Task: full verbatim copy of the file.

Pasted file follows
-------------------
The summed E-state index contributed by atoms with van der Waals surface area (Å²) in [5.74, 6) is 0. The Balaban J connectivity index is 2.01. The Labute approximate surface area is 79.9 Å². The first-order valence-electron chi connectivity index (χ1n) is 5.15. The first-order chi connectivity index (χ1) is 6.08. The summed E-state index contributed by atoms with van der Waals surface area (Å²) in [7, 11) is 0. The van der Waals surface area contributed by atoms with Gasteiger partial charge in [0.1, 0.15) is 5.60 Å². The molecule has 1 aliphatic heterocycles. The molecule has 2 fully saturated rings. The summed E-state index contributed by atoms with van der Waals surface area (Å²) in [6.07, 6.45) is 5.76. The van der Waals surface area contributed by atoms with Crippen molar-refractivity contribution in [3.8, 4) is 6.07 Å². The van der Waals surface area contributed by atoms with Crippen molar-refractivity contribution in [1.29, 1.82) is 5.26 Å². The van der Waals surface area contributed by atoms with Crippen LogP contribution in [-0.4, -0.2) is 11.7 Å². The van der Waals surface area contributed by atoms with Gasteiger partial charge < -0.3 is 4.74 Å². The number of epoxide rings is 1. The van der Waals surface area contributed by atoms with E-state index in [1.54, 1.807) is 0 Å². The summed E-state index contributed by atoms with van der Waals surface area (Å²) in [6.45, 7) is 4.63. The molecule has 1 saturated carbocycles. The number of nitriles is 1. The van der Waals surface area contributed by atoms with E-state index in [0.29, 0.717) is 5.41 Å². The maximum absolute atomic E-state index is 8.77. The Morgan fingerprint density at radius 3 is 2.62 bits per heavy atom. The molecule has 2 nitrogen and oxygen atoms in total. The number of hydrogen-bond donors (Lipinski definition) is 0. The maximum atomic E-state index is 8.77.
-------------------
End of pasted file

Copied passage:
The summed E-state index contributed by atoms with van der Waals surface area (Å²) in [5.74, 6) is 0. The Balaban J connectivity index is 2.01. The Labute approximate surface area is 79.9 Å². The first-order valence-electron chi connectivity index (χ1n) is 5.15. The first-order chi connectivity index (χ1) is 6.08. The summed E-state index contributed by atoms with van der Waals surface area (Å²) in [7, 11) is 0. The van der Waals surface area contributed by atoms with Gasteiger partial charge in [0.1, 0.15) is 5.60 Å². The molecule has 1 aliphatic heterocycles. The molecule has 2 fully saturated rings. The summed E-state index contributed by atoms with van der Waals surface area (Å²) in [6.07, 6.45) is 5.76. The van der Waals surface area contributed by atoms with Crippen molar-refractivity contribution in [3.8, 4) is 6.07 Å². The van der Waals surface area contributed by atoms with Crippen molar-refractivity contribution in [1.29, 1.82) is 5.26 Å². The van der Waals surface area contributed by atoms with Crippen LogP contribution in [-0.4, -0.2) is 11.7 Å². The van der Waals surface area contributed by atoms with Gasteiger partial charge < -0.3 is 4.74 Å². The number of epoxide rings is 1. The van der Waals surface area contributed by atoms with E-state index in [1.54, 1.807) is 0 Å². The summed E-state index contributed by atoms with van der Waals surface area (Å²) in [6.45, 7) is 4.63. The molecule has 1 saturated carbocycles. The number of nitriles is 1. The van der Waals surface area contributed by atoms with E-state index in [0.29, 0.717) is 5.41 Å². The maximum absolute atomic E-state index is 8.77. The Morgan fingerprint density at radius 3 is 2.62 bits per heavy atom. The molecule has 2 nitrogen and oxygen atoms in total. The number of hydrogen-bond donors (Lipinski definition) is 0. The maximum atomic E-state index is 8.77.